A General Overview of Lok Adalats
As a theoretical construct, the scheme of Lok Adalats has immense potential to facilitate an efficient, quick, and amicable resolution of disputes. An institutionalized approach to Lok Adalats can have monumental repercussions on the manner in which disputes are sought to be settled in our judicial system.
Lok Adalats are supposed to be less time-consuming. Parties can resort to Lok Adalats in order to get time-bound justice as the procedure is fast-tracked. It is cost-effective. Since in the system of Lok Adalat parties are technically not required to pay any chargeable fees and they are not even required to take the professional assistance of Advocates, they end up in a comfortable situation where getting the dispute resolved does not require to spend much. When a matter is decided in a Lok Adalat, the cumbersome legal procedures are not followed. The Lok Adalat system is primarily based on the 'Law of Equity‘ and does not require any clumsy paperwork, arguments, written notes, recording of evidence, etc. to be done as a result of which parties get their dispute resolved in a simplistic manner.
The very system of Lok Adalat aims at adjudicating at the grassroots level. The system ensures that there is no unnecessary intervention of unauthorized persons/advocates/ touts/clerks in pending litigation and allows the litigants to directly settle their dispute in a judicial manner with their own consent. As the name suggests Lok Adalat is the Court of the people where supreme importance is given to the litigants. They are never threatened or coerced to enter into any judicial settlement without their free and fair consent. The system ensures that the litigants are given ample opportunity to represent themselves in the Lok Adalat. It further makes it mandatory that only a lawful compromise between the parties or only a lawful admission of guilt is recorded in Lok Adalat.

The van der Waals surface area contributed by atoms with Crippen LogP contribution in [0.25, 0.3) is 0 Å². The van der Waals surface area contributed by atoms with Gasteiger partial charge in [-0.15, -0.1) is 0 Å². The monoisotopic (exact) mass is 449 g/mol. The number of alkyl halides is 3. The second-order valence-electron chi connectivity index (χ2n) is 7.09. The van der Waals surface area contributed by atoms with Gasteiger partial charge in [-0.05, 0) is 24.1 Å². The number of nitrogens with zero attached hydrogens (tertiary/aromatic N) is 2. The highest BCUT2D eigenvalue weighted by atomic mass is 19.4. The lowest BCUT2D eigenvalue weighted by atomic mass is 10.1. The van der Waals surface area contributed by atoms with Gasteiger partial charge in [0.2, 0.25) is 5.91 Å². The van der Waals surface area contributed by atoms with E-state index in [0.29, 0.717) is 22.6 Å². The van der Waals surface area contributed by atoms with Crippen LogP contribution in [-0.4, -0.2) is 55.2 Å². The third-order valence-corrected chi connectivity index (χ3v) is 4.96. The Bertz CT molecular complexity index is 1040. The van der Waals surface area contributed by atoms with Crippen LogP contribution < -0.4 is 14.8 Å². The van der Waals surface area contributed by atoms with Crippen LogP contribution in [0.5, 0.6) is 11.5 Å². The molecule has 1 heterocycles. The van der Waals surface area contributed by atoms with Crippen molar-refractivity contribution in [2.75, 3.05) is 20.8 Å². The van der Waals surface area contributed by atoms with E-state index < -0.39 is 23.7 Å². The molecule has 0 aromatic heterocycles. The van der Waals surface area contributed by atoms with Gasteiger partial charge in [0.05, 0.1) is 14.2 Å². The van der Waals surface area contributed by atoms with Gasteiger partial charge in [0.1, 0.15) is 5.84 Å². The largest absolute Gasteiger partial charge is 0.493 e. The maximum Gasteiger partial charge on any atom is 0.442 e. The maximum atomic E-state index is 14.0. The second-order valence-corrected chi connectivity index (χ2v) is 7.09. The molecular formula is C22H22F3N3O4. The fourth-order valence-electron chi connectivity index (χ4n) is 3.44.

Despite these inherent benefits in the scheme of Lok Adalats, it is but obvious from numerous research studies undertaken that the present system concerning Lok Adalats is far from satisfactory. While specific recommendations have been outlined throughout numerous reports on the subject, two significant general constraints can be identified as the major impediment to the more efficient functioning of Lok Adalats; one from the perspective of the judicial officers who conduct Lok Adalats and the other from the perspective of the common people who are supposed to participate in Lok Adalats.